New norms to benefit construction sector

The easing of norms for foreign direct investment in the construction sector, approved by the government last week, can give a boost to this important sector. Though 100 per cent FDI was allowed in the sector as early as 2005, constrictive rules had prevented it from taking full benefits of the policy. The main rules that needed change related to the minimum area development and freedom for investors to exit. The discouraging effect of the norms had become clear in the last few years when the economy went into a downturn. The share of the sector in total FDI fell from 20 per cent in 2009-10 to about 3 per cent last year. It was $ 1.3 billion in 2012-13 against $ 3.1 billion in the previous year. The inflow has been a low $ 167 million in the first four months of this financial year. 


So, the need to liberalise the norms has been felt for some time. The government has now decided to reduce the minimum built-up area required to attract FDI from 50,000 sq m to 20,000 sq m and to lower the capital requirement level from $ 10 million (Rs 61.4 crore) to $ 5 million (Rs 30.7 crore). Investors will be allowed to exit a project on its completion or three years after the final investment date. They will also be allowed to repatriate investment and transfer their stake to other investors. The easing of rules is in line with the nature of the Indian construction market and suits its requirements better than the earlier norms which were seen as too rigid. It is felt that it will lower risk and ensure better returns on projects.   This is likely to make the Indian market more attractive for foreign investors. It is expected that it will give a boost to the affordable housing projects also because there are exemptions and concessions directed at such schemes.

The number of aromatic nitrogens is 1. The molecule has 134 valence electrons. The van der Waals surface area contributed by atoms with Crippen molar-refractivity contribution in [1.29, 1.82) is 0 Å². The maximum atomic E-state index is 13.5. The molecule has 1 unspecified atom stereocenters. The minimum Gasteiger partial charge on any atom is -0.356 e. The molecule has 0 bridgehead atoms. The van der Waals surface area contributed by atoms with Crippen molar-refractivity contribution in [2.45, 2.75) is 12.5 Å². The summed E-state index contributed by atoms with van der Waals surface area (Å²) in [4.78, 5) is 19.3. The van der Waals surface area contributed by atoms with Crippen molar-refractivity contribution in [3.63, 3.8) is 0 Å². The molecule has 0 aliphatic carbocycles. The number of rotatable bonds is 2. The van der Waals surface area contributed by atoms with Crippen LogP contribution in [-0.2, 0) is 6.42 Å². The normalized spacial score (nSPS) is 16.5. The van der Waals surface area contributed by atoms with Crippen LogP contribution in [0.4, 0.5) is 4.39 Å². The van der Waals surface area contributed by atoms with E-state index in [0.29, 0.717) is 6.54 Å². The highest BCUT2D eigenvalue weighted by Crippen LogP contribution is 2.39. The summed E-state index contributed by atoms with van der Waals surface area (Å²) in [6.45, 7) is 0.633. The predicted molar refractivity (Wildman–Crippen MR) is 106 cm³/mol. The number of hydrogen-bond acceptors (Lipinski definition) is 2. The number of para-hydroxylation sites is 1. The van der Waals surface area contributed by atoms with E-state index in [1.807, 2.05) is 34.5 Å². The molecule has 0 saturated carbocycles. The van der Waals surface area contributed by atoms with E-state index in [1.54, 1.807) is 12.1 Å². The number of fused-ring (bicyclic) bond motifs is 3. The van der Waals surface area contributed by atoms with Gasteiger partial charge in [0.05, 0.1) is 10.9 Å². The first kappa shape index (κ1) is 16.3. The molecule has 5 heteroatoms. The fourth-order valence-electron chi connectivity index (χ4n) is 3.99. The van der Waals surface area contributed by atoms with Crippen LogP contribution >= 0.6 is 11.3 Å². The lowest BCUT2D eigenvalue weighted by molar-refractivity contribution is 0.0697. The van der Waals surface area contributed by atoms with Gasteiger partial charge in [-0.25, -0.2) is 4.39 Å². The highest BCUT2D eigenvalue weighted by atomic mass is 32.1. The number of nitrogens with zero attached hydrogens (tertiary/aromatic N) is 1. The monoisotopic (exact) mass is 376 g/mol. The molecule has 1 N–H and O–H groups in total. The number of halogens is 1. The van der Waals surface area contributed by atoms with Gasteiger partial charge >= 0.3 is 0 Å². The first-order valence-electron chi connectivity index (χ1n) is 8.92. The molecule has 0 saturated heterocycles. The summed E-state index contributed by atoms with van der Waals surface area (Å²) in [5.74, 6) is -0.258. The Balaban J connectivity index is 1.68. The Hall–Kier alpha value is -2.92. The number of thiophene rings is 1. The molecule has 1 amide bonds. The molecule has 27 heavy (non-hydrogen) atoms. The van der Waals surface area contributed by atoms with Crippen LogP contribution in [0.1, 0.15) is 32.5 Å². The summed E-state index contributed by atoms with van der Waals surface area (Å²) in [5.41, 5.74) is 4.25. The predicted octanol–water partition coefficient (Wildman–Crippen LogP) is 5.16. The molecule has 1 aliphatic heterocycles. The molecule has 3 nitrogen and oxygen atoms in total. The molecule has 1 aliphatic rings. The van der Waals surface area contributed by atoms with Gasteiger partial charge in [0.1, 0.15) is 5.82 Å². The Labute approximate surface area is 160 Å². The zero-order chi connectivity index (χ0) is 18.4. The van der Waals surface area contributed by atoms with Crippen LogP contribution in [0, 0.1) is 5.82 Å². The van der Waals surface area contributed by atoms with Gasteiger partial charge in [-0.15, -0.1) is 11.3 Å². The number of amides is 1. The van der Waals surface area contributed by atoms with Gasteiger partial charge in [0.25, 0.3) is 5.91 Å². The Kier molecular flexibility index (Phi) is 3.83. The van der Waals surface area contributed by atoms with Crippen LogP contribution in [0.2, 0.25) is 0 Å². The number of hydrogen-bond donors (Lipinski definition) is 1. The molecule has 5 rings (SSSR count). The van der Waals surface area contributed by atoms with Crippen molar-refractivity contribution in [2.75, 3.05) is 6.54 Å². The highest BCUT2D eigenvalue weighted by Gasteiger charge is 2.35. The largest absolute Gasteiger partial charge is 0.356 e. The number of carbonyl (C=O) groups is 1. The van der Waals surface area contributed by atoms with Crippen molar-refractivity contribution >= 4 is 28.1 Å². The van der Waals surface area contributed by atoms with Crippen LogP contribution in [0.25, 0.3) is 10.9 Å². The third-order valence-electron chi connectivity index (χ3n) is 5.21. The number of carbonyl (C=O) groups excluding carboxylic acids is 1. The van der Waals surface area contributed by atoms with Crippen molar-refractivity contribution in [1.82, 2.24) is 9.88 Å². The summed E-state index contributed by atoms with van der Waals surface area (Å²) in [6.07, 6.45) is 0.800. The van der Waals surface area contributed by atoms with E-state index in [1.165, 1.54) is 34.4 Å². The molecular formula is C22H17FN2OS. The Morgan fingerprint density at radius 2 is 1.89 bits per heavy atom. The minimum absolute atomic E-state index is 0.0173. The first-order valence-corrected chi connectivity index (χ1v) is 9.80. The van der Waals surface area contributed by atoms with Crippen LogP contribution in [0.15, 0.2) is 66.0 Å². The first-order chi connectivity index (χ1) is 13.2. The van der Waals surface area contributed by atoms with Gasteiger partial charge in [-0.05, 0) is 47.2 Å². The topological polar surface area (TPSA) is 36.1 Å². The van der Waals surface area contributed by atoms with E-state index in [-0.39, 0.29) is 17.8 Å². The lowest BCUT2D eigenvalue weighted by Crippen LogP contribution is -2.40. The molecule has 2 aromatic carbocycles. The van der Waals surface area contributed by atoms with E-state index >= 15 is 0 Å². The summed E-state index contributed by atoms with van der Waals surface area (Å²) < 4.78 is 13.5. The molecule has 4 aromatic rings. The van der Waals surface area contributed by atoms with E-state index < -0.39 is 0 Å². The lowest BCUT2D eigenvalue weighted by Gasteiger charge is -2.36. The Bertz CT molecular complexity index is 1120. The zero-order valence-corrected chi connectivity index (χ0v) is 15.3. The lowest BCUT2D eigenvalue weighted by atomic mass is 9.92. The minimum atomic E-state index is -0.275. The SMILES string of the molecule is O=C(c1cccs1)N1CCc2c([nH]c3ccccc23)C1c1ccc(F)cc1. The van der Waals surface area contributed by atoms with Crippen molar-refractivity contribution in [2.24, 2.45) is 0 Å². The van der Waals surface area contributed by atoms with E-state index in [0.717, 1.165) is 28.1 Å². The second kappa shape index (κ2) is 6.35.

The importance of promoting investment in the construction sector cannot be over-emphasised. It is a sector that caters to a basic need and has great potential to grow in a developing economy. The growth of the sector will also give a thrust to many other sectors like steel. It also employs large numbers of people and has the potential to absorb more labour. The government’s plans to boost the manufacturing and infrastructure sectors and set up a number of smart cities can achieve success only with support from the construction industry. All construction companies are in heavy debt because of high interest rates and a credit crunch. Easier availability of FDI is bound to help them. Along with the recent decision to set up real estate investment trusts (REITS), the new norms will make the sector healthier.

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